to a group of veritable strangers. On top of that, I felt pangs of separation
anxiety, and I soon discovered that six minutes was a long way to drive if I
was in urgent need of a horse hug.
Fortunately, I’ve learned to appreciate the benefits of boarding my horse.
Barn maintenance is someone else’s job. Ditto for stall cleaning duties. In
fact, the calluses on my hands are slowly resolving now that they’re not
melded to a wheelbarrow twice a day.
Another bonus? Ron and I aren’t forced to schedule date nights around
Wally’s feeding and blanketing regimens.
Yet I’m not naïve. Relocating to a new barn might seem like a simple task,
but in reality, it’s fraught with potential turmoil. Irksome consequences are
even more likely when transitioning from backyarder boarder.
For example, Wally and I were now on someone else’s turf, and we have
to interact with other beings on a daily basis. Above all else, I wanted to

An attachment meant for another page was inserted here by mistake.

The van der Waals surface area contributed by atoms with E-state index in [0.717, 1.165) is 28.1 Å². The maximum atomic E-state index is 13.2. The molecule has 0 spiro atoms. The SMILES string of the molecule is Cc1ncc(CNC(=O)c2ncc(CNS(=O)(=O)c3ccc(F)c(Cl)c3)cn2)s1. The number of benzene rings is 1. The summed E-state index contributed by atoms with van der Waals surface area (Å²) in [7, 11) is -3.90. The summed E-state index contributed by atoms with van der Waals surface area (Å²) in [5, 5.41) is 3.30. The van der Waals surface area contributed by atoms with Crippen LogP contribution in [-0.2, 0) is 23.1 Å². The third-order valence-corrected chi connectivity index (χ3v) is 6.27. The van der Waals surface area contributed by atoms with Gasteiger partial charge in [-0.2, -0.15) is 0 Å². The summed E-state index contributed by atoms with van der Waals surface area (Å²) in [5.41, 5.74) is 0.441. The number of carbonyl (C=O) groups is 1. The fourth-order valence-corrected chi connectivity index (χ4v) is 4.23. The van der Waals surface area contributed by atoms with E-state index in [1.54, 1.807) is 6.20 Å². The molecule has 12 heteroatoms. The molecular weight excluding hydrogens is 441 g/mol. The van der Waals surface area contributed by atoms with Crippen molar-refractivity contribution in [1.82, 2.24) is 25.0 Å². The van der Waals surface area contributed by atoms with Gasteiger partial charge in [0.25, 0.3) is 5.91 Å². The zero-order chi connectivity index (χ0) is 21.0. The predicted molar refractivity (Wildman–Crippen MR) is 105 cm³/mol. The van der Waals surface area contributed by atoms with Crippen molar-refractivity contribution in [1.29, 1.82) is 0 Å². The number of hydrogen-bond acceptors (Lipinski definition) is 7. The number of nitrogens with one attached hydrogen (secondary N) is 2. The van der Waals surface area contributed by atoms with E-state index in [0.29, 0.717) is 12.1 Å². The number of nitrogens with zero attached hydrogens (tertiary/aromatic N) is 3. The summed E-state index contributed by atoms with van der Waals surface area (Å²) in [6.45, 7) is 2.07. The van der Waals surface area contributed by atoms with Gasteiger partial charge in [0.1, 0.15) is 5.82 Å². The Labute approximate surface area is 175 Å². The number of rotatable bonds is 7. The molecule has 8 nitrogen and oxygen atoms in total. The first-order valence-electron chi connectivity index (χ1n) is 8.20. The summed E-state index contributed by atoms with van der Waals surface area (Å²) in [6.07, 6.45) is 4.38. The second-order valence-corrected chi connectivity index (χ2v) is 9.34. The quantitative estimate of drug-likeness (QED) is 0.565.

avoid barn drama, because few things can sour the ambience more than
From the get-go, I worked hard to
cultivate good vibes with my fellow
boarders. Maybe I’m an overachiever,
but it seems to have paid off. It’s been
nearly a year, and it’s been a (mostly)
While I can’t replace the cadre of
equestrian gal pals I left behind, I
have made some new friends. Even
more importantly, Wally seems to be
having the time of his life.
CINDY HALE won more than 20 medals for
hunt seat equitation during her lengthy show
career. She currently serves as a judge at
local and regional open horse shows.
YOUR HORSE LIFE